widespread reputation, especially of a favorable character; renown; public eminence: to seek fame as an opera singer.
common estimation or opinion generally held of a person or thing; reputation.
verb (used with object), famed, faming.
Archaic. to have or spread the renown of; to make famous.

1175–1225; Middle English < Anglo-French, Old French < Latin fāma talk, public opinion, repute, akin to fārī to speak

fameless, adjective
outfame, verb (used with object), outfamed, outfaming.
self-fame, noun
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Based on the Random House Dictionary, © Random House, Inc. 2014.
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World English Dictionary
fame (feɪm)
1.  the state of being widely known or recognized; renown; celebrity
2.  archaic rumour or public report
3.  (tr; now usually passive) to make known or famous; celebrate: he was famed for his ruthlessness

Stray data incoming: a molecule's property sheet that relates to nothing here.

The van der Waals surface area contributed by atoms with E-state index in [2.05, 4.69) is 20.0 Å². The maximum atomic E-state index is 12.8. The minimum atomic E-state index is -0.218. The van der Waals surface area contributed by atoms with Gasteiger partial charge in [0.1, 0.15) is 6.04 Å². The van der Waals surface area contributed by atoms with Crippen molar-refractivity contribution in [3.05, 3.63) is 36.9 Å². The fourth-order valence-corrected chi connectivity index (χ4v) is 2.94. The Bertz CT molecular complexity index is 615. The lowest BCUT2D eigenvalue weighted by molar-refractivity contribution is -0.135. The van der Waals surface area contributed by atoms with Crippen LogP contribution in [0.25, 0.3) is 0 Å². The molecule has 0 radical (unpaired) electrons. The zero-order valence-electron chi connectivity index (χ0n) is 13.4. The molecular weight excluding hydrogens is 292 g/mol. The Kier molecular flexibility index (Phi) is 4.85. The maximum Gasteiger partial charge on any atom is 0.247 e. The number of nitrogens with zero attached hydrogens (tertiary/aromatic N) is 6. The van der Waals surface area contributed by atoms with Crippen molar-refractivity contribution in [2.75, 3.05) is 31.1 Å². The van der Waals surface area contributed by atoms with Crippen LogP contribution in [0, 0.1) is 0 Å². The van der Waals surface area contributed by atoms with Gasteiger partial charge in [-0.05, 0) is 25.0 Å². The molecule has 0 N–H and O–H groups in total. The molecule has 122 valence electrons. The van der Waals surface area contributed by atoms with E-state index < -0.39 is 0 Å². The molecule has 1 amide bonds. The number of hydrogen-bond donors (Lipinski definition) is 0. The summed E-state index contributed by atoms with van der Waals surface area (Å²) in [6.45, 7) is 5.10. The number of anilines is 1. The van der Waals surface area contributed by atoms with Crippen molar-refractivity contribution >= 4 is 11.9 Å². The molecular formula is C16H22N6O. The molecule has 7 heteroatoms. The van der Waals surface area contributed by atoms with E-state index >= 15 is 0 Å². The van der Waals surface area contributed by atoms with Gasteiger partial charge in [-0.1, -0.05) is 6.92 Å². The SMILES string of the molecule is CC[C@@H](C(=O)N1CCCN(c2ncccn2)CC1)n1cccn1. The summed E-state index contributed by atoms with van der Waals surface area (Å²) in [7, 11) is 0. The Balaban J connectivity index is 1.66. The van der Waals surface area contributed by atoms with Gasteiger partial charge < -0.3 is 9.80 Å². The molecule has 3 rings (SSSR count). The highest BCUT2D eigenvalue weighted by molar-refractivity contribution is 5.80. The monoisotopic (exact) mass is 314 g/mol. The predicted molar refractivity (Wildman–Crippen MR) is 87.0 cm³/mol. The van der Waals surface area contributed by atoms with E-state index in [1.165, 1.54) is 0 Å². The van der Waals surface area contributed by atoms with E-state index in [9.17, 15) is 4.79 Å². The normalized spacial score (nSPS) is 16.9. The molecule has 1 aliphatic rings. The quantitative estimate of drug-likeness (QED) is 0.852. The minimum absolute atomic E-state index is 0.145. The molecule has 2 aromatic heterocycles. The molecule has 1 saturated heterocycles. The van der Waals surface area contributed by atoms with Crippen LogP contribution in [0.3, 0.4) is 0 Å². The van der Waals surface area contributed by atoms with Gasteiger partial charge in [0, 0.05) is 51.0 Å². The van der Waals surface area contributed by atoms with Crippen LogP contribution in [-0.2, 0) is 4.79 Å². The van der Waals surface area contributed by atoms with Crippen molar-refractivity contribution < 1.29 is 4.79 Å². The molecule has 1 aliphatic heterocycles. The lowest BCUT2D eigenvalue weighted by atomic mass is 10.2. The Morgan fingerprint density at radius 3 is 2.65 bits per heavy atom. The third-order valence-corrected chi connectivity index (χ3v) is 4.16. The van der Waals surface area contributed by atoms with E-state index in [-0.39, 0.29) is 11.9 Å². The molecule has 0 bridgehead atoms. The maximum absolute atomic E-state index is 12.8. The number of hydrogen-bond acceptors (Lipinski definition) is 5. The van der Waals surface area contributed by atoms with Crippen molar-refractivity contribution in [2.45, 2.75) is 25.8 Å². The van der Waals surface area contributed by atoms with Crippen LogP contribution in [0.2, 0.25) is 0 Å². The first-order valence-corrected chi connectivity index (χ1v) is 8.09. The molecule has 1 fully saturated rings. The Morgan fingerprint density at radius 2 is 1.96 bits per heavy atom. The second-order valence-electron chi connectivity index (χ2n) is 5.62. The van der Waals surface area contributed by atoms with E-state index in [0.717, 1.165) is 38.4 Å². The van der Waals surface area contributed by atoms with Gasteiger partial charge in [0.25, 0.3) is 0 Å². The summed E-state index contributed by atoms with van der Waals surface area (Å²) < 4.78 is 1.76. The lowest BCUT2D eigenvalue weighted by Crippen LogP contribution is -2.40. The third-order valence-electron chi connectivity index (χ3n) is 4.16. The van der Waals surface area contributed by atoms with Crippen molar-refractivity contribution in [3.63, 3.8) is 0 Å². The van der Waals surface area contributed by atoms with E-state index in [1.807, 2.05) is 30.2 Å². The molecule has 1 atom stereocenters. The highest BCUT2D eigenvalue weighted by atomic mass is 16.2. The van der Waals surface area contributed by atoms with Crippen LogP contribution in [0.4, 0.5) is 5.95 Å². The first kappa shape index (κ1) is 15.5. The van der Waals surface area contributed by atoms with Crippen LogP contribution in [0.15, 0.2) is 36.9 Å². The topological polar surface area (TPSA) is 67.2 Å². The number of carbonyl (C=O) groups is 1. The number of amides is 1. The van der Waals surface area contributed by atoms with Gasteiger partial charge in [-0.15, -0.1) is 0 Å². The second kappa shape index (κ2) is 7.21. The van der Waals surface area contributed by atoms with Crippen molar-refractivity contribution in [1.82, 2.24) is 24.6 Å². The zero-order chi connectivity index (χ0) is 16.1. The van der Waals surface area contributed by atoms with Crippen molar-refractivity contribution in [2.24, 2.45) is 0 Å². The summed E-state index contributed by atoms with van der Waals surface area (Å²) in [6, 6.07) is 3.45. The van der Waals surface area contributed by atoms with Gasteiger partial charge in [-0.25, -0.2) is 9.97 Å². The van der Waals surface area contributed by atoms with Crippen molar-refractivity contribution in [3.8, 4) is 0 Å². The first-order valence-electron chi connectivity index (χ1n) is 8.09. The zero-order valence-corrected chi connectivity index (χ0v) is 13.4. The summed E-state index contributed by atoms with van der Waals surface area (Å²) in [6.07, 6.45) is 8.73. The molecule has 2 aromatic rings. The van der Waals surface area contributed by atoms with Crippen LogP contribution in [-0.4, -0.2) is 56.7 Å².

[C13: from Latin fāma report; related to fārī to say]

Collins English Dictionary - Complete & Unabridged 10th Edition
2009 © William Collins Sons & Co. Ltd. 1979, 1986 © HarperCollins
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Word Origin & History

late 13c., "celebrity, renown," from O.Fr. fame, from L. fama "talk, rumor, report, reputation," from PIE base *bha- "to speak, tell, say" (cf. Skt. bhanati "speaks;" L. fari "to say;" Arm. ban, bay "word, term;" O.C.S. bajati "to talk, tell;" O.E. boian "to boast," ben "prayer, request;" Gk. pheme "talk,"
phone "voice, sound," phanai "to speak;" O.Ir. bann "law"). The goddess Fama was the personification of rumor in Roman mythology. The Latin derivative fabulare was the colloquial word for "speak, talk" since the time of Plautus, whence Spanish hablar.
Online Etymology Dictionary, © 2010 Douglas Harper
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Example sentences
Her fame came from her longevity and from her celebrity friends.
If fame and cash are a writer's chief goals, then they are a good measure of
And he was the last to do so, which is fame of a sort.
Subjects were given a memory test known as the false fame paradigm, in which
  they were asked to recite a list of unfamiliar names.
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